- Kingdom of Serbia (1941–1944)
- Banat (1941–1944)
- Republic of Užice (1941)
- Democratic Federal Yugoslavia (1944–1946), Federal People's Republic of Yugoslavia (1946–1963), Socialist Federal Republic of Yugoslavia (1963–1992)
- People's Republic of Serbia (1944–1963), Socialist Republic of Serbia (1963–1990), Republic of Serbia (1990–1992)
- People's Republic of Bosnia and Herzegovina (1945–1963), Socialist Republic of Bosnia and Herzegovina (1963–1990), Republic of Bosnia and Herzegovina (1990–1992)
- People's Republic of Croatia (1945–1963), Socialist Republic of Croatia (1963–1990)
- Republic of the Serbian People of Bosnia and Herzegovina (1992), Serb Republic (1992–1995)
- Republic of Serbian Frontier (1991–1995)
- Serbian Autonomous Region of Knin Frontier (1990), Serbian Autonomous Area of Frontier (1990–1991)
- Serbian Autonomous Area of Western Slavonia (1991)
- Serbian Autonomous Area of Eastern Slavonia, Baranja and West Srem (1991), United Nations Transitional Administration for Eastern Slavonia, Baranja and Western Syrmia (1995–1998)
- Federal Republic of Yugoslavia (1992–2003), State Union of Serbia and Montenegro (2003–2006)
- Republic of Serbia (1992–2006)
- Autonomous Province of Vojvodina (1992–2006)
- Autonomous Province of Kosovo and Metohija (1992–1999)
- Republic of Serbia (1992–2006)
Present political entities
This is the list of the current states and regions where Serbs are in absolute or relative ethnic majority, are one of the constitutional or recognized peoples or Serbian language is official:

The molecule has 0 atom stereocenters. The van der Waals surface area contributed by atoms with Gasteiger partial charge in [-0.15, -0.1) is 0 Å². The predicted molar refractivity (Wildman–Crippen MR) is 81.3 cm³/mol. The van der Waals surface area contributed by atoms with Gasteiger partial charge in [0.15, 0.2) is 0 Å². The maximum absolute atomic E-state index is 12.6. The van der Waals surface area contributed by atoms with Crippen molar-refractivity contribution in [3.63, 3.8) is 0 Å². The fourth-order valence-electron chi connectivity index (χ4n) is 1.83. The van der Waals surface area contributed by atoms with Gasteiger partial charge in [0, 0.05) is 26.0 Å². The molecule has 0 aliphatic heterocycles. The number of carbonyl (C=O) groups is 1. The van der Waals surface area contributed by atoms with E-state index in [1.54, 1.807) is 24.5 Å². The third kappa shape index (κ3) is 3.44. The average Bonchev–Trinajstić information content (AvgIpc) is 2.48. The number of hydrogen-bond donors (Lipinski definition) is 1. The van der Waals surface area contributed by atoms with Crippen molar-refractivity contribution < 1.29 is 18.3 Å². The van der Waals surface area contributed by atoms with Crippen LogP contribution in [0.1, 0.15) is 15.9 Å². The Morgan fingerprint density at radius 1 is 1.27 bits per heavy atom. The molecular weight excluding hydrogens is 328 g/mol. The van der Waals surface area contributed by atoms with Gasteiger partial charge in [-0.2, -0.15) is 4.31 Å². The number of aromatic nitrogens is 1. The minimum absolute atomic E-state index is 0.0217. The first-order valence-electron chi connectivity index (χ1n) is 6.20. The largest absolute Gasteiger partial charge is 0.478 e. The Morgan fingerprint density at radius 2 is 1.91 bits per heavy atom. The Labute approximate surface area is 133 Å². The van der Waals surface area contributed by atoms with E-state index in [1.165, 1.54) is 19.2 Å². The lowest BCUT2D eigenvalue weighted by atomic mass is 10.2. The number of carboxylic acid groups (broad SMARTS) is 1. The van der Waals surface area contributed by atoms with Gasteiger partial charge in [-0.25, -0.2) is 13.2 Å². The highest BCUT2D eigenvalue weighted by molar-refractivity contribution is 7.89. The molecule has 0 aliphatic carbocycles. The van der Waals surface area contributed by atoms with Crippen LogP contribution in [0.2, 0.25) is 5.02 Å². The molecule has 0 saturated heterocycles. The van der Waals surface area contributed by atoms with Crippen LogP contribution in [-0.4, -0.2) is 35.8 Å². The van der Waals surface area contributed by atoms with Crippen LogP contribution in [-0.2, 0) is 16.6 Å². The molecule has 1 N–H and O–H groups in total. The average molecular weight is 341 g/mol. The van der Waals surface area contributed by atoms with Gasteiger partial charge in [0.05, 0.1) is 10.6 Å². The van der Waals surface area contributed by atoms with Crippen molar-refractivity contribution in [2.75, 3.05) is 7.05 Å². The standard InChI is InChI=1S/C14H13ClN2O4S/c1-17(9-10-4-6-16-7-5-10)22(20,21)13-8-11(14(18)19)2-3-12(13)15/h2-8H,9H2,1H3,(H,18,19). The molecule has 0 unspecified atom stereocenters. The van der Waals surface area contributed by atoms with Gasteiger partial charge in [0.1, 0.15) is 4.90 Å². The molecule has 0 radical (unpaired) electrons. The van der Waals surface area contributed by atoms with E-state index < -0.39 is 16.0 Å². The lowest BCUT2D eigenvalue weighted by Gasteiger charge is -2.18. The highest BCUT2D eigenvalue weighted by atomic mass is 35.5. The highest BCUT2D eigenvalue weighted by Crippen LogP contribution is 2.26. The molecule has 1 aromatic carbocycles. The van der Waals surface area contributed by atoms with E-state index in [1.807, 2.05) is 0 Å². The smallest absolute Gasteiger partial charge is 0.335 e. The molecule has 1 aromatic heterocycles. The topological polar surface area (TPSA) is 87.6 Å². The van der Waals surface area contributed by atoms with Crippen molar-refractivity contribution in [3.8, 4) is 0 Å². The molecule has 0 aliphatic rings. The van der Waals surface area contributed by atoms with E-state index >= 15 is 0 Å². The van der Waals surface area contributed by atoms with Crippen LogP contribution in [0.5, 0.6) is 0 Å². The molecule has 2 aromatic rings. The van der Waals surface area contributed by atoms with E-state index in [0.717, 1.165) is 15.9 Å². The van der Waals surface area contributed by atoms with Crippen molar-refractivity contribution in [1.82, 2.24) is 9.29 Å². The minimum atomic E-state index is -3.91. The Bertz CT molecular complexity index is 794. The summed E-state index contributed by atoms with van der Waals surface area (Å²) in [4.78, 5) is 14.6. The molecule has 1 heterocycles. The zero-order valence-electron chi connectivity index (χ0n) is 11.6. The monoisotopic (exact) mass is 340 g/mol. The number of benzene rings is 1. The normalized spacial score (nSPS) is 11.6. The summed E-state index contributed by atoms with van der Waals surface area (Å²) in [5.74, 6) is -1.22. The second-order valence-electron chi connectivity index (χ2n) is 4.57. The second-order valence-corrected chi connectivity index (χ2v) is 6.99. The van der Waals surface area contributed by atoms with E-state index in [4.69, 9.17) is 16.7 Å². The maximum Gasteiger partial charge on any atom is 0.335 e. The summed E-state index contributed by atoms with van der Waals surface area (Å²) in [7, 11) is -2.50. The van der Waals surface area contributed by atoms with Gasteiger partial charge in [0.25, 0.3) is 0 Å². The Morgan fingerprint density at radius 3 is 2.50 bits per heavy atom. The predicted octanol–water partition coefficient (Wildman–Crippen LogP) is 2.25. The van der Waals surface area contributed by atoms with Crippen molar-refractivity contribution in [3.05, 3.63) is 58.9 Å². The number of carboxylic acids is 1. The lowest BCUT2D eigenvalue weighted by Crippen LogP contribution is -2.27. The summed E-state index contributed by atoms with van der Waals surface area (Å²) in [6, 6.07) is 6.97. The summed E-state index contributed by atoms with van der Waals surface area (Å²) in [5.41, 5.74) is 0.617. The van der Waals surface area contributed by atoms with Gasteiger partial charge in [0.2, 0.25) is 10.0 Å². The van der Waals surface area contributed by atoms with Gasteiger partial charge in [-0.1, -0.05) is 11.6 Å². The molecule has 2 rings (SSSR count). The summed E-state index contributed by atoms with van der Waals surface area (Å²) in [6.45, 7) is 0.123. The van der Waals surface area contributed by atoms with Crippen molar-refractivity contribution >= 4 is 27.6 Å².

- Serbia (Serb majority; 83.3% ethnic Serbs)
- Autonomous Province of Vojvodina (Serb majority; 66.76% ethnic Serbs)
- Bosnia and Herzegovina (constitutive nation)
- Montenegro (28.7% ethnic Serbs, 42.9% speaks Serbian)
- Croatia (Serb minority; 4%)
- Kosovo (partially recognised state, Serbian minority; 1.5%)
- North Kosovo (region of Kosovo, Serb majority; 95.5%)
- Republic of Macedonia (Serb minority; 1.8%)
- Hungary (minority)
- Albania (minority)
- Romania (minority)
- Slovakia (minority)
- Czech Republic (minority)
|Part of a series of articles on|
- Greater Serbia
- List of regions of Serbia
- List of Serbian monarchs
- History of Serbia
- History of Montenegro
- History of Vojvodina
- History of Kosovo
- History of Bosnia and Herzegovina
- History of Republika Srpska
- Vuković & Vemić 2014.
- Cohen, Philip J.; Riesman, David (1996). Serbia's Secret War: Propaganda and the Deceit of History. Texas A&M University Press. p. 3. ISBN 0-89096-760-1.
- Balazs Trencsenyi; Michal Kopecek (1 November 2006). National Romanticism: The Formation of National Movements. Central European University Press. pp. 240–. ISBN 978-963-7326-60-8.
- "Elements Of Ethnic Identification Of The Serbs" (PDF): 727.
- Dejan Jović (January 2009). Yugoslavia: A State that Withered Away. Purdue University Press. pp. 135–. ISBN 978-1-55753-495-8.
- The entry of the Slavs into Christendom, p. 209
- The early medieval Balkans, p. 160
- Južnoslavensko pitanje, p. 48
- "Information on the status of Serbian people in the neighbouring countries, Ministry for Diaspora, Republic of Serbia". Archived from the original on 2007-11-24. Retrieved 2007-05-15.
- Vuković, Nebojša; Vemić, Mirčeta (1 April 2014), "Position of the Serbian lands", History and geography: meetings and permeations, САНУ, pp. 123–, ISBN 978-86-7005-125-6